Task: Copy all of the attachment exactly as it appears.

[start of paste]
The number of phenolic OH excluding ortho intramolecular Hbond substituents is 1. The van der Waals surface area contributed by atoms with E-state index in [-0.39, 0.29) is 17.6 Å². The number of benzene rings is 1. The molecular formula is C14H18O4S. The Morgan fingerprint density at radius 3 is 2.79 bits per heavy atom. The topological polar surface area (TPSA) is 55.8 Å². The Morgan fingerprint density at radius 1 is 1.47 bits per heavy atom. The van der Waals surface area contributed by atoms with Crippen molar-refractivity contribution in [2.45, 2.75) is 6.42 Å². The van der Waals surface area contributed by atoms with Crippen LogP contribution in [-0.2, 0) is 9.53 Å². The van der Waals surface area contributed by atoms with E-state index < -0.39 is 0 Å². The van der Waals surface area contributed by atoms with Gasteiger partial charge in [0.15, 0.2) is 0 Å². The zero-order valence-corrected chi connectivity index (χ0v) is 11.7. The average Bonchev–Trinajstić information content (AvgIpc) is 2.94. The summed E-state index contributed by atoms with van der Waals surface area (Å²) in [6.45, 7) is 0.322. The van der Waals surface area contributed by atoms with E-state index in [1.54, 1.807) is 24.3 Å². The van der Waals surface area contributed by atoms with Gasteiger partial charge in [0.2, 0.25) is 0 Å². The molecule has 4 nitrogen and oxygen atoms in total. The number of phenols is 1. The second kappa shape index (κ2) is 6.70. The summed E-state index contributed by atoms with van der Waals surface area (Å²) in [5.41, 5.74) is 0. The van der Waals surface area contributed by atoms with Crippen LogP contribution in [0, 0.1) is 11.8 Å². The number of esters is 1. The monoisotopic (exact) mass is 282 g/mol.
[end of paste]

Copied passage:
The number of phenolic OH excluding ortho intramolecular Hbond substituents is 1. The van der Waals surface area contributed by atoms with E-state index in [-0.39, 0.29) is 17.6 Å². The number of benzene rings is 1. The molecular formula is C14H18O4S. The Morgan fingerprint density at radius 3 is 2.79 bits per heavy atom. The topological polar surface area (TPSA) is 55.8 Å². The Morgan fingerprint density at radius 1 is 1.47 bits per heavy atom. The van der Waals surface area contributed by atoms with Crippen molar-refractivity contribution in [2.45, 2.75) is 6.42 Å². The van der Waals surface area contributed by atoms with Crippen LogP contribution in [-0.2, 0) is 9.53 Å². The van der Waals surface area contributed by atoms with E-state index < -0.39 is 0 Å². The van der Waals surface area contributed by atoms with Gasteiger partial charge in [0.15, 0.2) is 0 Å². The zero-order valence-corrected chi connectivity index (χ0v) is 11.7. The average Bonchev–Trinajstić information content (AvgIpc) is 2.94. The summed E-state index contributed by atoms with van der Waals surface area (Å²) in [6.45, 7) is 0.322. The van der Waals surface area contributed by atoms with E-state index in [1.54, 1.807) is 24.3 Å². The van der Waals surface area contributed by atoms with Gasteiger partial charge in [0.2, 0.25) is 0 Å². The molecule has 4 nitrogen and oxygen atoms in total. The number of phenols is 1. The second kappa shape index (κ2) is 6.70. The summed E-state index contributed by atoms with van der Waals surface area (Å²) in [5.41, 5.74) is 0. The van der Waals surface area contributed by atoms with Crippen LogP contribution in [0, 0.1) is 11.8 Å². The number of esters is 1. The monoisotopic (exact) mass is 282 g/mol.